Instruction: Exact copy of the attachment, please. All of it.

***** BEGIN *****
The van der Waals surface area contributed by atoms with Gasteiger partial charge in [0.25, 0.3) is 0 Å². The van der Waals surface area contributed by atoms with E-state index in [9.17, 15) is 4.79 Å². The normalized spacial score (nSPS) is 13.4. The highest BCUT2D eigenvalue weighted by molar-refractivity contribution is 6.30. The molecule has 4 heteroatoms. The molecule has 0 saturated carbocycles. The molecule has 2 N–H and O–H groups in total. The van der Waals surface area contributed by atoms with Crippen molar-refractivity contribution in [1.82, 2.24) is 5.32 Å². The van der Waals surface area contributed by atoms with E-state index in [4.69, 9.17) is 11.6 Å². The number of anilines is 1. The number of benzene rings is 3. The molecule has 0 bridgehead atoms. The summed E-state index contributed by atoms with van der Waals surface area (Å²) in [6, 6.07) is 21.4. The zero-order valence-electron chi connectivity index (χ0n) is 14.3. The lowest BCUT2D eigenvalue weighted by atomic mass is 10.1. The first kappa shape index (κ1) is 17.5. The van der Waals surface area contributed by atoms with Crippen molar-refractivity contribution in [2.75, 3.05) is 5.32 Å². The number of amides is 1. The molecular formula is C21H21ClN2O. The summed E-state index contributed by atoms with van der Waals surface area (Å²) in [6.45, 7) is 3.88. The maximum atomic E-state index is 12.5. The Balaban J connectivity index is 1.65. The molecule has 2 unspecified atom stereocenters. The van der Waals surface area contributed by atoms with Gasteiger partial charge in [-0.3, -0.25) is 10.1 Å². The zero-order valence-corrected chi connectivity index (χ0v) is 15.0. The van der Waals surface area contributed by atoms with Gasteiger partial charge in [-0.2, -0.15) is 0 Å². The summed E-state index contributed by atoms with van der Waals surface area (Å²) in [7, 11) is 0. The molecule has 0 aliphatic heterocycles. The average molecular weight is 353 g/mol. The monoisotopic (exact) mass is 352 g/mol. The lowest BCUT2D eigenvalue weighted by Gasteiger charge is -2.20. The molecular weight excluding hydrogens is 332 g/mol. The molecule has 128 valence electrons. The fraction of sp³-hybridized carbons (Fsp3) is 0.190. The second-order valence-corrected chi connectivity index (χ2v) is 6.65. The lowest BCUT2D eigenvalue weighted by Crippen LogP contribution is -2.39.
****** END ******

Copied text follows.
The van der Waals surface area contributed by atoms with Gasteiger partial charge in [0.25, 0.3) is 0 Å². The van der Waals surface area contributed by atoms with E-state index in [9.17, 15) is 4.79 Å². The normalized spacial score (nSPS) is 13.4. The highest BCUT2D eigenvalue weighted by molar-refractivity contribution is 6.30. The molecule has 4 heteroatoms. The molecule has 0 saturated carbocycles. The molecule has 2 N–H and O–H groups in total. The van der Waals surface area contributed by atoms with Crippen molar-refractivity contribution in [1.82, 2.24) is 5.32 Å². The van der Waals surface area contributed by atoms with E-state index in [4.69, 9.17) is 11.6 Å². The number of anilines is 1. The number of benzene rings is 3. The molecule has 0 bridgehead atoms. The summed E-state index contributed by atoms with van der Waals surface area (Å²) in [6, 6.07) is 21.4. The zero-order valence-electron chi connectivity index (χ0n) is 14.3. The lowest BCUT2D eigenvalue weighted by atomic mass is 10.1. The first kappa shape index (κ1) is 17.5. The van der Waals surface area contributed by atoms with Crippen molar-refractivity contribution in [2.75, 3.05) is 5.32 Å². The number of amides is 1. The molecular formula is C21H21ClN2O. The summed E-state index contributed by atoms with van der Waals surface area (Å²) in [6.45, 7) is 3.88. The maximum atomic E-state index is 12.5. The Balaban J connectivity index is 1.65. The molecule has 2 unspecified atom stereocenters. The van der Waals surface area contributed by atoms with Gasteiger partial charge in [-0.3, -0.25) is 10.1 Å². The zero-order valence-corrected chi connectivity index (χ0v) is 15.0. The van der Waals surface area contributed by atoms with Gasteiger partial charge in [-0.2, -0.15) is 0 Å². The summed E-state index contributed by atoms with van der Waals surface area (Å²) in [7, 11) is 0. The molecule has 0 aliphatic heterocycles. The average molecular weight is 353 g/mol. The monoisotopic (exact) mass is 352 g/mol. The lowest BCUT2D eigenvalue weighted by Gasteiger charge is -2.20. The molecular weight excluding hydrogens is 332 g/mol. The molecule has 128 valence electrons. The fraction of sp³-hybridized carbons (Fsp3) is 0.190. The second-order valence-corrected chi connectivity index (χ2v) is 6.65. The lowest BCUT2D eigenvalue weighted by Crippen LogP contribution is -2.39.